Single Factor Authentication
A fully transmitted login password or PIN is about as much use in security terms as a chocolate fire safe, as we outlined in the previous article. This is where the username and password are entered in full in the login box, ripe for the picking. What is most incredible is the number of otherwise prestigious sites that use them.
Does the following look familiar?
It should then come as no surprise that Fraudwatch cites PayPal as the most targeted site on Earth for phishers.
Fraudwatch is a site that monitors a variety of types of online fraud. In PayPal's favor is the fact that they are actually listed in Fraudwatch. I'm aware of many online sites that are targets of online fraud, but their names do not even show up in sites like Fraudwatch.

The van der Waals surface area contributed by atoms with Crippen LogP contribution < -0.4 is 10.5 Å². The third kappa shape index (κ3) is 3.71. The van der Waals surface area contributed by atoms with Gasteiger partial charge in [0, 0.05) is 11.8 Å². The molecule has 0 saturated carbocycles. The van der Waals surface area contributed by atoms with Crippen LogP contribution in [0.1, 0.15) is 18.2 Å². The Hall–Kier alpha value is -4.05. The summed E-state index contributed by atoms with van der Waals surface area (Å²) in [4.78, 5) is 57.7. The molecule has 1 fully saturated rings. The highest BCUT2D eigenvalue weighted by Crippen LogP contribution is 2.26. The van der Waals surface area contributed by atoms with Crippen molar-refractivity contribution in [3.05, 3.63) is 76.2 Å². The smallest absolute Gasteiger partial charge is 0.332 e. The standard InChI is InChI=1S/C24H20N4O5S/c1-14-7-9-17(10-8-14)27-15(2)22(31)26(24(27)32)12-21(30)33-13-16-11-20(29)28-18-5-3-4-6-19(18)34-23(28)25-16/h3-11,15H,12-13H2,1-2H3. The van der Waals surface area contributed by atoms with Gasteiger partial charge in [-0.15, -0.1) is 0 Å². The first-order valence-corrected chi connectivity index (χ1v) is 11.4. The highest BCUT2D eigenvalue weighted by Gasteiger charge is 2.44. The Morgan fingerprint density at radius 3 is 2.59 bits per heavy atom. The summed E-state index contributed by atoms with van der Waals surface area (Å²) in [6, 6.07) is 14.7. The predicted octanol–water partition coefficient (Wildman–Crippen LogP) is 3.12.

The cynic in the audience might be moved to say "I wonder why?" But let's not dwell on questions that cannot be answered without a trip down to the libel courts.
Here is another type of business that might be concerned with the protection of its customers:
This is Davy Stock Brokers.
Now, a variant on the theme of looking for another piece of data, but in reality, both the password and PIN are equally vulnerable:
Sites that use these systems are really looking for trouble, because it isn't that difficult to actually download the Web code from someone's site. A program such as WGET will grab every object that it can find in a web site and copy it onto your hard disk. You then have a complete copy of this website, down to the images and copyright notices, and even the phishing warnings! It isn't difficult then to comprehend why phishing has been such a successful attack.